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Power Outage Safety and Solar

Power Outage Safety and Solar

We know the drill: it’s the middle of a shift, and a storm rolls through the area causing disruptions in the power grid known as brown or black outs. Workplace safety regulations require emergency lighting for some industries, while others rely on flashlights. If you’re lucky, your office or plant may have invested in a generator to keep some of the essentials like AC and overhead lighting working. However, knowing what happens during a power outage when a building’s electricity needs are augmented by solar panels isn’t common knowledge. Here’s what you need to know:

Solar Systems and Going ‘Off the Grid’

The most important factor to understand is that not all solar systems can generate power independently off the grid. When a business or private home is outfitted with solar technology, there are two options the owner can take: 1.) Install a solar system connected to the power grid, which produces some of the energy controlled and dispersed by the local utility, or 2.) Outfit the building with an ‘off the grid’ system independent of the local utility, that requires battery backups and more complex (and expensive) components.

Being connected to the grid means that the renewable energy your solar panels produce is still subject to the overall functionality of the grid. Regulations mandate that grid-connected solar systems be automatically turned off during an outage to protect electrical repair teams. Even if your solar panels could continue to generate power during an outage, rigging the system would potentially risk the lives of utility workers and be in violation of legal code.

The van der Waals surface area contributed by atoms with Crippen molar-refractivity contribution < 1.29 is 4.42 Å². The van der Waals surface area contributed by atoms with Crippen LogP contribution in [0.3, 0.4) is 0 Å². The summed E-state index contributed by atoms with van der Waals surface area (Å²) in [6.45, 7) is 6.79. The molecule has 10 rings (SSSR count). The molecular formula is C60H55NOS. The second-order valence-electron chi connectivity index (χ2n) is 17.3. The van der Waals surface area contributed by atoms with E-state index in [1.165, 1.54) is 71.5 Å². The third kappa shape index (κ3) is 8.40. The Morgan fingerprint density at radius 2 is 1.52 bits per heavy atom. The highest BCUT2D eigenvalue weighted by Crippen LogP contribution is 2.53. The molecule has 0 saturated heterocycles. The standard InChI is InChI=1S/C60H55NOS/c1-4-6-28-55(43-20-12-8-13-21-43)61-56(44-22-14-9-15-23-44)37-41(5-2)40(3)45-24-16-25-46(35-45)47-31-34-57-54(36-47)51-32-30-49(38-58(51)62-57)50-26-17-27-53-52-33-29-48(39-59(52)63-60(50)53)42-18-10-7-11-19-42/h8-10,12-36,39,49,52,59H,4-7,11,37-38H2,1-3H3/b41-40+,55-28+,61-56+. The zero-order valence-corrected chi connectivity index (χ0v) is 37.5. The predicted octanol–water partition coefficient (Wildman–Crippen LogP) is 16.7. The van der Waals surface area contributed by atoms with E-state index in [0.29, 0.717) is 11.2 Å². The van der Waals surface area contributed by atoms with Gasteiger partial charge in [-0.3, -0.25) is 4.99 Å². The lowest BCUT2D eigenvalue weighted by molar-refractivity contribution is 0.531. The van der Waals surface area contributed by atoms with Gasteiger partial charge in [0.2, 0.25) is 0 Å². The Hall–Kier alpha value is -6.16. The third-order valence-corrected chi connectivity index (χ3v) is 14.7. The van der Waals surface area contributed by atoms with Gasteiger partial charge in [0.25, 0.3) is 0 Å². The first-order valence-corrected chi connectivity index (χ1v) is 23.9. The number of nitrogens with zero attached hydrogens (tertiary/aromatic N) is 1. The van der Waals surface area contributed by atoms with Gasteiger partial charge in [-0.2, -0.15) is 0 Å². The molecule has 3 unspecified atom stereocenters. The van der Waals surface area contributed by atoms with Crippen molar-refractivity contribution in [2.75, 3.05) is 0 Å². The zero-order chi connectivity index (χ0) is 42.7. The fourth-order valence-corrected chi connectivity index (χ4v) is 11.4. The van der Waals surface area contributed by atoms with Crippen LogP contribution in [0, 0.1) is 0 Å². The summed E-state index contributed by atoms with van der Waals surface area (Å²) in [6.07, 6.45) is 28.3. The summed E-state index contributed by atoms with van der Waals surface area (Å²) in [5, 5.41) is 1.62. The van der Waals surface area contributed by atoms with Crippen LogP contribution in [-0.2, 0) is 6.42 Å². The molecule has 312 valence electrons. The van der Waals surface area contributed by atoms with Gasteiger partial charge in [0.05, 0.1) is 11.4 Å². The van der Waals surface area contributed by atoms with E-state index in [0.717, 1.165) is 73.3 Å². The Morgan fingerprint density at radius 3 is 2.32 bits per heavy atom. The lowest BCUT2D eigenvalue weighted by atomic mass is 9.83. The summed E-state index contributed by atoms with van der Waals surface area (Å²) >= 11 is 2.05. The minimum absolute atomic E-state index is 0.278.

Why Grid-Connected Solar Systems are Still More Cost-Effective

The solar systems the rely on a connection to the power grid are less expensive and pay for themselves at a much faster rate than pricier and more complex off-the-grid systems. Installing a solar solution means essentially paying for one’s electrical needs upfront instead of over time. With the solar power systems provided by SunPeak, our customers end up paying about 3 cents per kWh, while those utilizing traditional sources pay between 10 to 12 cents per kWh. The cost of energy per kWh for off-the-grid systems robust enough to handle the needs of large-scale operations isn’t worth the investment.

It’s simply not financially feasible for the majority of businesses to invest in off-the-grid solar solutions, which is why SunPeak focuses our expertise on grid-connected systems. One of our corporate goals is to make solar power accessible for the Midwest region, and that means working with the most cost-effective technology. If you’re still concerned about your business being able to continue generating power during an outage, we suggest investing in a generator rather than leveraging solar as a means of going off the grid.

For more information on solar power in the Midwest, and what to expect during disruptions in the power grid, contact one of our solar systems experts through our Contact page.

 

844-NO-CARBON  •  844.662.2726 (toll free)  •  608.535.4554 (local)
440 Science Drive, Madison, WI 53711
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